The salad is quite easy to assemble, use whatever vegetables you have on hand, arugula and celery would have complemented it well.  The dill in my garden went to seed so I pulled it out last week, it would have also been a very good addition.  I found little Creole onions at the market this morning, they are slightly sweet and spicy; red onion is what I normally use.  I like this salad a little tart so I used the juice of almost a whole lemon, I suggest you taste as you go.

Tuna Salad with Sherry Vinaigrette

1 large can white Albacore chunk tuna, packed in water.
1 lemon
1/4 cup Sherry vinegar
1 Tablespoon extra virgin olive oil
salted capers, about 1 tablespoon
1 Tablespoon chopped flat-leaf parsley
Freshly ground black pepper
2 Tablespoons Creole onion, minced

Bell Pepper

1. Drain tuna and place in a small mixing bowl, all vinegar, olive oil, parsley, and onion and mix well.
Add capers and freshly ground black pepper taste for flavor and add lemon juice as needed.

2. Slice tomatoes, peppers, and cucumber. Arrange on a plate and drizzle with additional lemon juice or vinegar and season with salt and pepper before placing tuna salad on top.

Saturday, July 2, 2011

Recipe: Pimm's Cup

With the fourth of July holiday right around the corner, I thought I would share my favorite porch drink. There isn't anything else I would rather drink on a hot summer afternoon than a Pimm's cup.  When the dog days of summer seem endless... these help get you through.  In my mind it is the epitome of the perfect summer drink- next to mint juleps and mojitos, but we'll talk about those another time.  Even when there is nothing of substance in my refrigerator, you can count on one thing- I'll always have the makings for these.

Pimm's No. 1 cup is based on gin and tastes subtly of spice and citrus, it mixes very well with lemonade and fruits. I use ginger beer because I'm not a fan of really sweet drinks,  but if unavailable you can substitute with ginger ale.  You can also make them in a large batch in a pitcher, omit the ice and pour Pimms, ginger beer and lemonade in thirds into the pitcher.  Refrigerate until ready to serve and pour over ice.

Pimm's No. 1
Ginger beer
cucumber, sliced

Fill a large tumbler with ice.  Add pimm's to the ice until 1/3 of the ice is covered.  Add equal parts lemonade and ginger beer.  Garnish with cucumber slices and lemon. Stir and serve.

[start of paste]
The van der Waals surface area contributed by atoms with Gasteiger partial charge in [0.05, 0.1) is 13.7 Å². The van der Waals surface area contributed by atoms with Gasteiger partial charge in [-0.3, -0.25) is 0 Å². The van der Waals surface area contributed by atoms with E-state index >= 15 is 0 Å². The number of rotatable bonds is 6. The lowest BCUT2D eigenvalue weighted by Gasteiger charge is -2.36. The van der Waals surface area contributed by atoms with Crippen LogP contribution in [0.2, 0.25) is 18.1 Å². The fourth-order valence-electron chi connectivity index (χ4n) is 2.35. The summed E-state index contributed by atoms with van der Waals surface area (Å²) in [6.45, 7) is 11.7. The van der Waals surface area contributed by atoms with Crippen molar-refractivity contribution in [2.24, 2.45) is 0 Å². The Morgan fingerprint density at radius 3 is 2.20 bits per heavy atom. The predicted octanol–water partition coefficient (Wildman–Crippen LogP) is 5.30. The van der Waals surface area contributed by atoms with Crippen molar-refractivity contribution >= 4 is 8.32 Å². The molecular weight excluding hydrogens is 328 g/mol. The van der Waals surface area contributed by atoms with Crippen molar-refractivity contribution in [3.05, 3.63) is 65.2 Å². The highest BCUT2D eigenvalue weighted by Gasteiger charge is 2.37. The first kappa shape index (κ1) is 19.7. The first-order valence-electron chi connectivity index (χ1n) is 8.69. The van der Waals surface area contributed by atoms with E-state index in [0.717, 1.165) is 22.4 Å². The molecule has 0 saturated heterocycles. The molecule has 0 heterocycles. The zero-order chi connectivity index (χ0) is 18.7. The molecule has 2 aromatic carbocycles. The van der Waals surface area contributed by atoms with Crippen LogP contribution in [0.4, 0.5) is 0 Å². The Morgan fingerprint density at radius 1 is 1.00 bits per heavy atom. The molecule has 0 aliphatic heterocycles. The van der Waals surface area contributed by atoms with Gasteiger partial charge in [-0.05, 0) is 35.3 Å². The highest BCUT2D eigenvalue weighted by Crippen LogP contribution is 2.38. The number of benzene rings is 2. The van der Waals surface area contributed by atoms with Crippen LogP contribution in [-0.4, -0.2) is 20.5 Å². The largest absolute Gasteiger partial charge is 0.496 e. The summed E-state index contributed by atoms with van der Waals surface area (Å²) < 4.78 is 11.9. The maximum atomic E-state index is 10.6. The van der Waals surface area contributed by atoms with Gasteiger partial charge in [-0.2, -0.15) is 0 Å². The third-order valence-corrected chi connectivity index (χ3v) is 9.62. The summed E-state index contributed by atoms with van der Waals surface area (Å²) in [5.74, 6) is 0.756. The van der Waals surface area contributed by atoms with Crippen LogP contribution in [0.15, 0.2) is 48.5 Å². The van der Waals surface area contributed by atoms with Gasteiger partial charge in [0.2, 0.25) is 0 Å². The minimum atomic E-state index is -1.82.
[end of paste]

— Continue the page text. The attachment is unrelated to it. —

Saturday, June 11, 2011

Easy Refrigerator Sweet and Spicy Pickles

What to do on a Saturday when it's entirely too hot to paddle the lake, I don't have a big party to cook for and the thought of being idle is not a good one? Make pickles!  I really have been wanting to make these since last summer, but time just got away and then Kirby cucumbers were out of season.  Kirby cucumbers are small and have small seeds, they are great for pickling since they are naturally crisp.  I played around with my recipe a little and made both traditional with dill and a south of the border very very spicy version.  You could tone down the spiciness by removing the jalapeno all together or just using the flesh without core and seeds.

Refrigerator pickles keep for about a month, covered and chilled.  Make sure the jar is clean and dry when you begin.  It's best to mix the vinegar in a non-reactive bowl, either plastic or glass.  The sugar cuts down on the acidity, adjust to taste.  The traditional version, for which the recipe is for are sort of sweet-spicy.  I had a lot of cilantro well on its way to seed in the garden so I used it on the second batch.  I added cumin, cilantro sprigs, and a ripe red jalapeno, seeds, core and all. HOT!

I made these to serve with sandwiches, particularly pulled pork sandwiches with slaw... coming soon!

Refrigerator Pickles

3 cups vinegar
3/4 cup sugar
2 tablespoons Kosher salt
2 teaspoons coarse ground black pepper
1 teaspoon dill seed
12 whole cloves
2 teaspoons crushed red pepper flakes
1 small white onion, thinly sliced
4 bay leaves
1 jalapeno, thinly sliced
fresh dill sprigs (optional)
8-9 kirby cucumbers, sliced 1/8" thick

1. Mix vinegar with sugar, salt, peppers, dill seeds, cloves, and bay leaves until sugar dissolves.

2. In a large jar, layer cucumbers, onion and jalapeno.  Pour vinegar solution over the cucumbers.  Refrigerate for at least four hours or overnight.

Monday, May 30, 2011

Recipe:Zucchini and Pesto Puff Pastry Tart

Today is the beginning of my official return to blogging! Really, I promise this time.  With that in mind, it is also the beginning of summer, fresh vegetables are aplenty and I have a plethora of posts in my head.   I made this zucchini tart so I could experiment with store bought puff pastry.  And let me tell you, there is a significant difference between ordinary not all butter puff pastry and Dufour puff pastry.  I've made puff pastry from scratch, roll, add more butter, fold, roll and repeat- about a hundred times. I did not have my home-made version next to it, but truly- once baked I could not have told the difference.  What I figured out was that some of the other brands have additives and are not 100 percent butter, Dufour is nothing but flour, water, butter. I never said it was low fat- but if you're going to make puff pastry, lets do it right please.  To make this lower in fat, the zucchini can be placed directly on a lightly greased glass pie pan, layered with the mozzarella and then more zucchini with pesto and herbs on top.  Maybe I'll make that another day, (like right before having to hop into my bathing suit!).  As for today though, we're going with the yummy all butter version.